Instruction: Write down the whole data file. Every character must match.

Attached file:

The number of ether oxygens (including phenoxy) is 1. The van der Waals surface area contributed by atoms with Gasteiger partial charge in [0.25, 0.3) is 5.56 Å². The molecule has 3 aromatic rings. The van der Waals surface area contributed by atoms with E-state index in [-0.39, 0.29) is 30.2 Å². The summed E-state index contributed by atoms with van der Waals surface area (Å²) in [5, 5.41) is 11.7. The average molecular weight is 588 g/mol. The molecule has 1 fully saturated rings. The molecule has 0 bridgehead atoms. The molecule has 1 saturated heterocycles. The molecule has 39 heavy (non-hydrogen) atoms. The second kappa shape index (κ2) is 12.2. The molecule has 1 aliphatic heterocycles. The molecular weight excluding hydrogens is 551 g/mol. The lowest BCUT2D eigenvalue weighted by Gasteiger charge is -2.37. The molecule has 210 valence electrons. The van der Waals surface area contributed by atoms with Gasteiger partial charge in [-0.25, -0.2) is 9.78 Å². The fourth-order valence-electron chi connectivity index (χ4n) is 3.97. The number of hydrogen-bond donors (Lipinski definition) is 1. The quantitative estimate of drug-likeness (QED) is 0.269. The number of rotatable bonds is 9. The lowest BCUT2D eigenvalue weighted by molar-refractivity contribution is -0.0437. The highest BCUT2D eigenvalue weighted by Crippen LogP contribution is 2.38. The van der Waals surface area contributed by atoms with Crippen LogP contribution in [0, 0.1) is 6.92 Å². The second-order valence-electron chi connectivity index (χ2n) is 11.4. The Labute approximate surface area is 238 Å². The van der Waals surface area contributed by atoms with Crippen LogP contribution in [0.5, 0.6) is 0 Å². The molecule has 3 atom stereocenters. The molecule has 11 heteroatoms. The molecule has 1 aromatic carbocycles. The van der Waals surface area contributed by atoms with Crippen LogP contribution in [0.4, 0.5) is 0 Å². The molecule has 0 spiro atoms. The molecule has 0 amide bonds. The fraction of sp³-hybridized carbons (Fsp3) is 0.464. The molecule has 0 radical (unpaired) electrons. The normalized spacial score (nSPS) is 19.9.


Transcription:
The number of ether oxygens (including phenoxy) is 1. The van der Waals surface area contributed by atoms with Gasteiger partial charge in [0.25, 0.3) is 5.56 Å². The molecule has 3 aromatic rings. The van der Waals surface area contributed by atoms with E-state index in [-0.39, 0.29) is 30.2 Å². The summed E-state index contributed by atoms with van der Waals surface area (Å²) in [5, 5.41) is 11.7. The average molecular weight is 588 g/mol. The molecule has 1 fully saturated rings. The molecule has 0 bridgehead atoms. The molecule has 1 saturated heterocycles. The molecule has 39 heavy (non-hydrogen) atoms. The second kappa shape index (κ2) is 12.2. The molecule has 1 aliphatic heterocycles. The molecular weight excluding hydrogens is 551 g/mol. The lowest BCUT2D eigenvalue weighted by Gasteiger charge is -2.37. The molecule has 210 valence electrons. The van der Waals surface area contributed by atoms with Gasteiger partial charge in [-0.25, -0.2) is 9.78 Å². The fourth-order valence-electron chi connectivity index (χ4n) is 3.97. The number of hydrogen-bond donors (Lipinski definition) is 1. The quantitative estimate of drug-likeness (QED) is 0.269. The number of rotatable bonds is 9. The lowest BCUT2D eigenvalue weighted by molar-refractivity contribution is -0.0437. The highest BCUT2D eigenvalue weighted by Crippen LogP contribution is 2.38. The van der Waals surface area contributed by atoms with Crippen LogP contribution in [0, 0.1) is 6.92 Å². The second-order valence-electron chi connectivity index (χ2n) is 11.4. The Labute approximate surface area is 238 Å². The van der Waals surface area contributed by atoms with Crippen LogP contribution in [0.5, 0.6) is 0 Å². The molecule has 3 atom stereocenters. The molecule has 11 heteroatoms. The molecule has 1 aromatic carbocycles. The van der Waals surface area contributed by atoms with Crippen LogP contribution in [0.4, 0.5) is 0 Å². The molecule has 0 spiro atoms. The molecule has 0 amide bonds. The fraction of sp³-hybridized carbons (Fsp3) is 0.464. The molecule has 0 radical (unpaired) electrons. The normalized spacial score (nSPS) is 19.9.